Quick Median Price Update

Posted by Dave Fratello on Wednesday, September 19th, 2012 at 8:25pm.

We last really looked at median prices at the midpoint of the year. Let's check in quickly before Q3 closes in a couple weeks, when we can do a nerdier post with graphs and charts.

First off, in case you missed the last couple references to 2012 medians, see "Sales Data for First Halves of '06-'12" and "More Median Price Data, 2006-2012." You'll see what we mean by "nerdy" there.

So how are things now?

Median prices still don't show much of a hot market, but at least we can say prices aren't down now – as they were, surprisingly, at the midpoint this year.

We're going to compare nearly 9 months of 2012 data against full-year data from 2011. 

MB Citywide Data - SFRs

2011 (full year): 320 sales, median price: $1.450m

2012 (thru 9/18): 259 sales, median price: $1.510m (+4%)

MB West of Sepulveda - SFRs

2011 (full year): 226 sales, median price: $1.590m

2012 (thru 9/18): 186 sales, median price: $1.594m (flat)


These few numbers – which, admittedly, compare different time periods – do show slight differences from our mid-year check-ins. Then, the citywide median was down, and west of Sepulveda was up.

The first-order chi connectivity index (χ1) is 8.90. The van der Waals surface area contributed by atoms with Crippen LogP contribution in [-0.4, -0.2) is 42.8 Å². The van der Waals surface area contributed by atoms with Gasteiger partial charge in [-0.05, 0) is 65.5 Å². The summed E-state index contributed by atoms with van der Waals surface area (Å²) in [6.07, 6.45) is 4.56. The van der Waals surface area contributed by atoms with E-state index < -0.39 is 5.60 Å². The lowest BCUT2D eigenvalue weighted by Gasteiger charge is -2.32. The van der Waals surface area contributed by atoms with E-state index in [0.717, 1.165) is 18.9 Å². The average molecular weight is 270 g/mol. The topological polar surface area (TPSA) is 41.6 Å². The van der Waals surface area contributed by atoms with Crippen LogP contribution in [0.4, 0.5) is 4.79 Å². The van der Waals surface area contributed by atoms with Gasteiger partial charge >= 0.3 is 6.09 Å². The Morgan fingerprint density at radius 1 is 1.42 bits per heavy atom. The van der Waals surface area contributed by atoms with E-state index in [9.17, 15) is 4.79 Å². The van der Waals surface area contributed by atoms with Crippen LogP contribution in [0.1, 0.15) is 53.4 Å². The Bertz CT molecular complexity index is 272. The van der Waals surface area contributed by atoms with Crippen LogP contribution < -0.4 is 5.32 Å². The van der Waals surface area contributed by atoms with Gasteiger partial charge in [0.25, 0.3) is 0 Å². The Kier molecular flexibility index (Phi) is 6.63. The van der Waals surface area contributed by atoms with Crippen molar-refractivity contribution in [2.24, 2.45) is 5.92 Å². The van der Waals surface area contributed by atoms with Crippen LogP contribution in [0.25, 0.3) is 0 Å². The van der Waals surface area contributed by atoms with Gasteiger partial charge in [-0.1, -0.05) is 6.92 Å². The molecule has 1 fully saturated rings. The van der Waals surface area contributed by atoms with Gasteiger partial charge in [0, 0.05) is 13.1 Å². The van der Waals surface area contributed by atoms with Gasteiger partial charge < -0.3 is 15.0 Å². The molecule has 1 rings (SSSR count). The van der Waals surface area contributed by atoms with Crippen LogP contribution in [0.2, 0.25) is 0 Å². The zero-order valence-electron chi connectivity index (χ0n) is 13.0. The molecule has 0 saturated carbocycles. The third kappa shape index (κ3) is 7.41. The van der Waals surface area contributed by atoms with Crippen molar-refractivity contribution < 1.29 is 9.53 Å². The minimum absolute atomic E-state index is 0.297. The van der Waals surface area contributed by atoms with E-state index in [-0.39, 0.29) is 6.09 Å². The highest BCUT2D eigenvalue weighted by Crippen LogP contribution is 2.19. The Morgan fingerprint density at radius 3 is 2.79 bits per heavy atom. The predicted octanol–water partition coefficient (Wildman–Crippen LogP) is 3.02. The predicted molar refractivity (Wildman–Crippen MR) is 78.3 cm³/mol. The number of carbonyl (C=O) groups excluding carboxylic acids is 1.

The addition of more data points has shown us more of what's expected citywide, given how sales have been going. We're up 4% overall. But west of Sepulveda flat? That's a surprise, and a change from Summer.

What about the beach? It's been hot at the beach, right?

MB Sand Section - SFRs

2011 (full year): 96 sales, median price: $1.849m

2012 (thru 9/18): 68 sales, median price: $1.837m (flat)

MB Sand Section - SFRs + THs

2011 (full year): 134 sales, median price: $1.675m

2012 (thru 9/18): 108 sales, median price: $1.710m (+2%)


Across the board, you see a sales pace that puts 2012 on track to gently surpass 2011's sales totals. (We'd have more sales with more inventory!)

But median prices are still slow to show much growth in Manhattan Beach, even at the beach.

You have to look at category-specific examples to see really stunning prices:
  • Martyrs, newer house: $4.900m (624 14th)
  • Flat South End walkstreets, land: $1.982m (413 7th)
  • Tree Section, new: $2.5m+ (ex: 616 30th)
  • Sand Section plateau, new: $3.230m (417 34th)
Median prices don't capture those data points well, missing the highs and lows by nature of how medians are calculated.

We still hear the occasional reference to how MB is up 10%, 15% or more this year.

That's hype. The type that comes out of the well-known, widely discussed imbalance between supply and demand here, the return of the bidding war, and the seemingly endless supply of "all-cash" buyers jumping into MB real estate.
Those are signs of a seller's market, but not pure madness.
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